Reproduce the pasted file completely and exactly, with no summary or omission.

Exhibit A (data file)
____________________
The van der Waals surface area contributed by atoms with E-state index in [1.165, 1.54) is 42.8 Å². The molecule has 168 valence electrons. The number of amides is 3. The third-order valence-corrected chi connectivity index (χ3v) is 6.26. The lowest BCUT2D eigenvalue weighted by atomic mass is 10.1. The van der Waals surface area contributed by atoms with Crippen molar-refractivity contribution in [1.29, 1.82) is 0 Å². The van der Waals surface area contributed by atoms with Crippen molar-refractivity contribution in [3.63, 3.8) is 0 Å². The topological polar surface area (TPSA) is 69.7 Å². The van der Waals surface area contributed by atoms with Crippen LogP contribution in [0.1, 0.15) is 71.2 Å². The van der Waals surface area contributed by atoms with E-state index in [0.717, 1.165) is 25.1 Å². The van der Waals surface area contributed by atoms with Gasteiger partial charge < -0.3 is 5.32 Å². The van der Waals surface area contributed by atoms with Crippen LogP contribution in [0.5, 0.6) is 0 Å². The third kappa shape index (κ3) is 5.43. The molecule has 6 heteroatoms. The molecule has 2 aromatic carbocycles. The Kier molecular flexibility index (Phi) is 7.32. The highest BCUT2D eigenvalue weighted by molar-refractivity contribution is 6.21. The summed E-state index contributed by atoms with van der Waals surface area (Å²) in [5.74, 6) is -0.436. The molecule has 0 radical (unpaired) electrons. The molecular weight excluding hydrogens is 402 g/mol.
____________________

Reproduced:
The van der Waals surface area contributed by atoms with E-state index in [1.165, 1.54) is 42.8 Å². The molecule has 168 valence electrons. The number of amides is 3. The third-order valence-corrected chi connectivity index (χ3v) is 6.26. The lowest BCUT2D eigenvalue weighted by atomic mass is 10.1. The van der Waals surface area contributed by atoms with Crippen molar-refractivity contribution in [1.29, 1.82) is 0 Å². The van der Waals surface area contributed by atoms with Crippen molar-refractivity contribution in [3.63, 3.8) is 0 Å². The topological polar surface area (TPSA) is 69.7 Å². The van der Waals surface area contributed by atoms with Crippen LogP contribution in [0.1, 0.15) is 71.2 Å². The van der Waals surface area contributed by atoms with E-state index in [0.717, 1.165) is 25.1 Å². The van der Waals surface area contributed by atoms with Gasteiger partial charge < -0.3 is 5.32 Å². The van der Waals surface area contributed by atoms with Crippen LogP contribution in [0.5, 0.6) is 0 Å². The third kappa shape index (κ3) is 5.43. The molecule has 6 heteroatoms. The molecule has 2 aromatic carbocycles. The Kier molecular flexibility index (Phi) is 7.32. The highest BCUT2D eigenvalue weighted by molar-refractivity contribution is 6.21. The summed E-state index contributed by atoms with van der Waals surface area (Å²) in [5.74, 6) is -0.436. The molecule has 0 radical (unpaired) electrons. The molecular weight excluding hydrogens is 402 g/mol.